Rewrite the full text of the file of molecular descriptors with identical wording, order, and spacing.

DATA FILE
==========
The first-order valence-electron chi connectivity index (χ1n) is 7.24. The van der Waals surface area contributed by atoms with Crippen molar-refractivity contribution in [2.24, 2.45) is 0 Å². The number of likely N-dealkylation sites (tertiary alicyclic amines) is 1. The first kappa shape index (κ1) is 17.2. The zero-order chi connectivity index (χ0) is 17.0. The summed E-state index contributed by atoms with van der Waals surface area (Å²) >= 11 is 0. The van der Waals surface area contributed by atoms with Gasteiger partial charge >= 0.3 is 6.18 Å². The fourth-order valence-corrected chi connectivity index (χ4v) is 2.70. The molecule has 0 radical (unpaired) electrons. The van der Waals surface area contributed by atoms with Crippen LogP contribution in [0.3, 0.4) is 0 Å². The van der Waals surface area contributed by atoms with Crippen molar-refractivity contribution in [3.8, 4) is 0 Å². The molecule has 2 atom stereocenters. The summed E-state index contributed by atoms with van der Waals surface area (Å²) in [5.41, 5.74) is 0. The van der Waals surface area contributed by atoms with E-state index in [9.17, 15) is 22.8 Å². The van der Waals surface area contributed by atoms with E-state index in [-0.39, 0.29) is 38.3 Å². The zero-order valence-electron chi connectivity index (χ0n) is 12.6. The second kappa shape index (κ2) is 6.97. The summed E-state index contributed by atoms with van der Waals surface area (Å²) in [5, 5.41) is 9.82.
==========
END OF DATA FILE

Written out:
The first-order valence-electron chi connectivity index (χ1n) is 7.24. The van der Waals surface area contributed by atoms with Crippen molar-refractivity contribution in [2.24, 2.45) is 0 Å². The number of likely N-dealkylation sites (tertiary alicyclic amines) is 1. The first kappa shape index (κ1) is 17.2. The zero-order chi connectivity index (χ0) is 17.0. The summed E-state index contributed by atoms with van der Waals surface area (Å²) >= 11 is 0. The van der Waals surface area contributed by atoms with Gasteiger partial charge >= 0.3 is 6.18 Å². The fourth-order valence-corrected chi connectivity index (χ4v) is 2.70. The molecule has 0 radical (unpaired) electrons. The van der Waals surface area contributed by atoms with Crippen LogP contribution in [0.3, 0.4) is 0 Å². The van der Waals surface area contributed by atoms with Crippen molar-refractivity contribution in [3.8, 4) is 0 Å². The molecule has 2 atom stereocenters. The summed E-state index contributed by atoms with van der Waals surface area (Å²) in [5.41, 5.74) is 0. The van der Waals surface area contributed by atoms with E-state index in [9.17, 15) is 22.8 Å². The van der Waals surface area contributed by atoms with E-state index in [-0.39, 0.29) is 38.3 Å². The zero-order valence-electron chi connectivity index (χ0n) is 12.6. The second kappa shape index (κ2) is 6.97. The summed E-state index contributed by atoms with van der Waals surface area (Å²) in [5, 5.41) is 9.82.